1  
@selalerer -- you are correct. Usually I only do this stuff when alignment has been forcefully managed. I've updated my answer... –  Chad Jul 5 '11 at 19:44

The very straightforward idea: wrap your extra logic in a factory which will create objects for you and delete them smart way.

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It is already a factory. –  0xbadf00d Jul 5 '11 at 13:14
    
Than I'm not fully understand the task. You do not want to do a "hack" but do not want to see and "hack" code even isolated in a factory... –  Gregory Jul 5 '11 at 13:47
    
Probably you can use one of the operator new tricks described e.g. by scott meyers in his "more effective c++". But anyway it will be a hack - since you need to allocate different memory size for different instances of the same class. –  Gregory Jul 5 '11 at 13:49

You can also create the struct as a much larger object, and use a factory function to return an instance of the struct, but cast to a much smaller object that would basically act as the object's handle. For instance:

struct foo_handle {};

struct foo
{
    int a;
    int b;
    int c;
    int d;

    int& get_a() { return a; }
    int& get_b() { return b; }
    //...more member methods

    //static factory functions to create and delete objects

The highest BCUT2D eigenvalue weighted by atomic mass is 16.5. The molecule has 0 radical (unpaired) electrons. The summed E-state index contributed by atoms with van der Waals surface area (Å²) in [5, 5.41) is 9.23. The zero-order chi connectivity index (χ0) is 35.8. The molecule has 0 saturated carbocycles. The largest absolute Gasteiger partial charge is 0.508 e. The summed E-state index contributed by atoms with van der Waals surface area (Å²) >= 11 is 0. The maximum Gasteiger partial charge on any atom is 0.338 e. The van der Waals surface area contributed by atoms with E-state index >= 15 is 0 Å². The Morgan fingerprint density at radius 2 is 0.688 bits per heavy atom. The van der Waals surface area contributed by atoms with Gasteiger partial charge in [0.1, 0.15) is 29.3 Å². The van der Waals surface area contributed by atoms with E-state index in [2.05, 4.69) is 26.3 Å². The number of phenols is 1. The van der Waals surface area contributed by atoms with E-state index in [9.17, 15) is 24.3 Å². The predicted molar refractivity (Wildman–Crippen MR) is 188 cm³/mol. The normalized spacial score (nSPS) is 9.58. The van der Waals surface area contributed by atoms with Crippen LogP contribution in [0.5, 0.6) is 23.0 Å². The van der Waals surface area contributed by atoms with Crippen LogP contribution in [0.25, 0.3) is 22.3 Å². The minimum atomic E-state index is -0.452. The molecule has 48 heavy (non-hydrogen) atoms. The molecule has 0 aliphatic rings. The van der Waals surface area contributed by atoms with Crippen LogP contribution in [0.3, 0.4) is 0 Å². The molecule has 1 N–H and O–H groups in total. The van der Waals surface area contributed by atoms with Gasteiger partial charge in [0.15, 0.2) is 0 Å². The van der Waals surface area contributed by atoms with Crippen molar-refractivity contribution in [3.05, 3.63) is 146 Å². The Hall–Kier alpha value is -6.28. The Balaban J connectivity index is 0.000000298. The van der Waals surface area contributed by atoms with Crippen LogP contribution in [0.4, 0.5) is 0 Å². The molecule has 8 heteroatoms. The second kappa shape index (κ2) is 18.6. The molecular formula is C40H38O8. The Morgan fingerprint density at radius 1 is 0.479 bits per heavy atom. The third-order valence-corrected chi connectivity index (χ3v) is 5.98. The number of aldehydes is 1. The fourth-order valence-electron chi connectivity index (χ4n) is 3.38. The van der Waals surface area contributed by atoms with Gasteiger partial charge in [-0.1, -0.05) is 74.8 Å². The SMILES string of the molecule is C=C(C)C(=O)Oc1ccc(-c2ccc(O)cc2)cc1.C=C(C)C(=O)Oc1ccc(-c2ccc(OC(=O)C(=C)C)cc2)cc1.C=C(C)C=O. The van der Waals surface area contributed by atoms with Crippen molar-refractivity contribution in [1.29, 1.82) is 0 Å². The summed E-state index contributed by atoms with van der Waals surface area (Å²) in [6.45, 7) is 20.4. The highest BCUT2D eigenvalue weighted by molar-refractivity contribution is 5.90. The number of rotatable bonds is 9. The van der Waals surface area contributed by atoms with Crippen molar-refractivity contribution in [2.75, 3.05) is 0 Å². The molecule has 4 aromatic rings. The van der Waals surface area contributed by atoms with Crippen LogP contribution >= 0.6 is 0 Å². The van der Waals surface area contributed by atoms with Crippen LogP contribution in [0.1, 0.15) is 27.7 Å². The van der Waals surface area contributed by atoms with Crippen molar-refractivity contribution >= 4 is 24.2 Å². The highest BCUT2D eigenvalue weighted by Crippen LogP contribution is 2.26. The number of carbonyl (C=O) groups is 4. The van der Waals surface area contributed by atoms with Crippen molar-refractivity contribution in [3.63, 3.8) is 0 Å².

static  foo_handle* create_obj() { return new foo(); }
    static void delete_obj(foo_handle* obj) { delete reinterpret_cast<foo*>(obj); }
};

void another_function(foo_handle* masked_obj)
{
    foo* ptr = reinterpret_cast<foo*>(masked_obj);
    //... do something with ptr
}

int main()
{
    foo_handle* handle = foo::create_obj();
    another_function(handle);
    foo::delete_obj(handle);

    return 0;
}

Now you can hide any extra space you may need in your foo struct, and to the user of your factory functions, the actual value of the pointer doesn't matter since they are mainly working with an opaque handle to the object.

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It seems your question is a candidate for the popular struct hack.

Is the "struct hack" technically undefined behavior?